This preview shows pages 1–3. Sign up to view the full content.
Lecture 8. Model Selection
Model Building can be thought of as a multistep process:
1. Data collection and preparation.
2. Model estimation.
3. Model reﬁnement and selection.
4. Model validation.
We have already discussed a few techniques how to choose important predictors, e.g.
t
,
F
statistics and avoiding multicollinearity. Here is a list of most popular model selection
procedures:
•
Rsquared
R
2
p
= 1

SSE
p
SST
•
Adjusted Rsquared
R
2
adj
.
p
= 1

SSE
p
/
(n

p

1)
SST
/
(n

1)
= 1

n

1
n

p

1
(1

R
2
p
).
The adjusted
R
2
p
has a penalty term for each regressor and does not necessarily increase
with adding a new regressor. Hence, the adjusted
R
2
p
is preferred over
R
2
p
.
•
Mallows
C
p
Criterion
C
p
=
SSE
p
s
2

[
n

2(
p
+ 1)]
If the candidate model is adequate, SSE
p
is an estimate of (
n

p

1)
σ
2
. Hence,
C
p
≈
p
+ 1 in this case. If the model is inadequate, then SSE
p
>
(n

p

1)
σ
2
and
C
p
> p
+ 1.
Hence, we search for models with
C
p
value being small and
C
p
≈
p
+ 1. When
C
p
is
small, the mean squared error is small. Also when
C
p
≈
p
+ 1, bias of the regression
model is small.
•
Akaike Information Criterion (AIC)
AIC
p
= nlog SSE
p
/
n + 2(p + 1)
Rule of thumb: smaller AIC is better.
•
Bayesian Information Criterion (AIC)
BIC
p
= n log SSE
p
/
n + 2 log n(p + 1)
Rule of thumb: smaller BIC is better.
1
This preview has intentionally blurred sections. Sign up to view the full version.
View Full Document •
Prediction Sum of Squares (PRESS)
The prediction sums of squares is a measure of how well the model can predict the
observed responses
y
i
.
Recall that
e
(
i
)
=
y
i

y
*
(
i
)
, where
y
*
(
i
)
=
x
0
i
ˆ
β
(
i
)
. Then PRESS
p
=
∑
n
i=1
e
(i)
=
∑
n
i=1
(
e
i
1

h
ii
)
2
.
Rule of thumb: smaller PRESS is better.
There exists a number of automatic procedures for model selection:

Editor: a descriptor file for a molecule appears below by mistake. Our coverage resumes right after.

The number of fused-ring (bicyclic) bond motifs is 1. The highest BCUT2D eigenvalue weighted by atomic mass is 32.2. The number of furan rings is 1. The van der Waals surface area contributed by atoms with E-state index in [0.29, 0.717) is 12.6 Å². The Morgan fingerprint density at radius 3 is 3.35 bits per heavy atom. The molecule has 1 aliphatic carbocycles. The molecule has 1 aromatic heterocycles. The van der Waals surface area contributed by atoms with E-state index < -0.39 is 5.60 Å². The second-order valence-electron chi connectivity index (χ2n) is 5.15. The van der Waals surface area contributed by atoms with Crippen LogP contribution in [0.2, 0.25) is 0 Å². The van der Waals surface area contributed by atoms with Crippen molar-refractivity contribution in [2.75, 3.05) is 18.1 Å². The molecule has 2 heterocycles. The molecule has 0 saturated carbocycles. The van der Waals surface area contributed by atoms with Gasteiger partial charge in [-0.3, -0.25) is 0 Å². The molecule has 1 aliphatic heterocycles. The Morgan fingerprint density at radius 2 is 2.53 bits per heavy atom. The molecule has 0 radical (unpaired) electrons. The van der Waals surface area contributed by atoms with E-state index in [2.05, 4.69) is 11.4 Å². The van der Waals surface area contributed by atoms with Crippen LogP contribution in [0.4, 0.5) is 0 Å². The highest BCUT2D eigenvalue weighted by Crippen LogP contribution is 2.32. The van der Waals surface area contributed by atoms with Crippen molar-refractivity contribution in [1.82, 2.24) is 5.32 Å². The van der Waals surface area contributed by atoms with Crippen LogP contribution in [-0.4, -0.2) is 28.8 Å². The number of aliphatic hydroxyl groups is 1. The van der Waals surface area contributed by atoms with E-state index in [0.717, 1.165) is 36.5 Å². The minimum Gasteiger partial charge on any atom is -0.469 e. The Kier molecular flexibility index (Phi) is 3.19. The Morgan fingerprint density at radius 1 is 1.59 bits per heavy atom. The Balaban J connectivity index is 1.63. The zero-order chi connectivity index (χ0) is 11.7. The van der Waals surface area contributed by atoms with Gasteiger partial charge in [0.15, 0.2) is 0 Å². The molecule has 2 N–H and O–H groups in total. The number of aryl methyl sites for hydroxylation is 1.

•
Forward Stepwise (FS) Regression
This procedures goes through a stepbystep process of adding variables until the best
model is produced based on your search criteria. At each step, an
F
test, AIC or BIC
are performed to determine if that variable is appropriate. In particular,
1. begin with the SLR model with that single predictor that has the highest sample
correlation with the response
Y
;
2. add to the model that predictor that meets three equivalent criteria:
(a) it has the highest sample partial correlation in absolute value with response,
adjusting for the predictors in the equation already,
(b) adding the variable will increase
R
2
more than any other single variable;
(c) the variable added would have the largest
t
 or
F
statistic of any of the
variables that are not already in the model;
3. continue until a stopping rule is met, where possible rules are:
(a) stop with a subset of a predetermined size
p
*
;
(b) stop if the absolute value of the
t
statistic (or alternatively
F
statistic) is less
than some predetermined number
κ
(or
κ
2
for
F
statistic);
(c) stop when multicollinearity occurred;
Note: you can use AIC, BIC or
C
p
instead of
F
.
•
Backward Stepwise (BS) Regression.
This is the end of the preview. Sign up
to
access the rest of the document.
This note was uploaded on 01/12/2012 for the course STAT 331 taught by Professor Yuliagel during the Spring '08 term at Waterloo.
 Spring '08
 YuliaGel

Click to edit the document details